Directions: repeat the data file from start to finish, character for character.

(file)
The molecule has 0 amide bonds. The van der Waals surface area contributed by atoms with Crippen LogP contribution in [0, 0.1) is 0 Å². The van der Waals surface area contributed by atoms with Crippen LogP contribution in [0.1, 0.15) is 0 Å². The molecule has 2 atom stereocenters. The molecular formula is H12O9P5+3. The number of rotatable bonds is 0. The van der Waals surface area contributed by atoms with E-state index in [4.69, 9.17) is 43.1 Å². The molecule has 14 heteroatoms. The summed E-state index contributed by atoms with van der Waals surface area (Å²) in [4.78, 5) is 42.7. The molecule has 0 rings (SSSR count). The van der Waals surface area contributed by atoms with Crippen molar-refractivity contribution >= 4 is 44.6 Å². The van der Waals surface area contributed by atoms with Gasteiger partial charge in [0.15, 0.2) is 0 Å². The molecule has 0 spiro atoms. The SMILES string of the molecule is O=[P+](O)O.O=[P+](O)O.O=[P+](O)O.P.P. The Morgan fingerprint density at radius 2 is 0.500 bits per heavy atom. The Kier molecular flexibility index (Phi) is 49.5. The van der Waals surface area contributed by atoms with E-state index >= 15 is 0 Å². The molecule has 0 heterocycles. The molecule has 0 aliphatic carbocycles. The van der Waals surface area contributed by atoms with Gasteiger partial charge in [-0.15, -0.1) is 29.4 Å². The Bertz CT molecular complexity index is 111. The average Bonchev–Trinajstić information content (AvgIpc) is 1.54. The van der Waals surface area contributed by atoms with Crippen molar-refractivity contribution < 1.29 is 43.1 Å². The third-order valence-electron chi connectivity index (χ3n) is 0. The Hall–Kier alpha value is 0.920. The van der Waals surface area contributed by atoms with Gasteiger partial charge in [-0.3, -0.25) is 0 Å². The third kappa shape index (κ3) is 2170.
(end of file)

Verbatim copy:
The molecule has 0 amide bonds. The van der Waals surface area contributed by atoms with Crippen LogP contribution in [0, 0.1) is 0 Å². The van der Waals surface area contributed by atoms with Crippen LogP contribution in [0.1, 0.15) is 0 Å². The molecule has 2 atom stereocenters. The molecular formula is H12O9P5+3. The number of rotatable bonds is 0. The van der Waals surface area contributed by atoms with E-state index in [4.69, 9.17) is 43.1 Å². The molecule has 14 heteroatoms. The summed E-state index contributed by atoms with van der Waals surface area (Å²) in [4.78, 5) is 42.7. The molecule has 0 rings (SSSR count). The van der Waals surface area contributed by atoms with Crippen molar-refractivity contribution >= 4 is 44.6 Å². The van der Waals surface area contributed by atoms with Gasteiger partial charge in [0.15, 0.2) is 0 Å². The molecule has 0 spiro atoms. The SMILES string of the molecule is O=[P+](O)O.O=[P+](O)O.O=[P+](O)O.P.P. The Morgan fingerprint density at radius 2 is 0.500 bits per heavy atom. The Kier molecular flexibility index (Phi) is 49.5. The van der Waals surface area contributed by atoms with E-state index >= 15 is 0 Å². The molecule has 0 heterocycles. The molecule has 0 aliphatic carbocycles. The van der Waals surface area contributed by atoms with Gasteiger partial charge in [-0.15, -0.1) is 29.4 Å². The Bertz CT molecular complexity index is 111. The average Bonchev–Trinajstić information content (AvgIpc) is 1.54. The van der Waals surface area contributed by atoms with Crippen molar-refractivity contribution < 1.29 is 43.1 Å². The third-order valence-electron chi connectivity index (χ3n) is 0. The Hall–Kier alpha value is 0.920. The van der Waals surface area contributed by atoms with Gasteiger partial charge in [-0.3, -0.25) is 0 Å². The third kappa shape index (κ3) is 2170.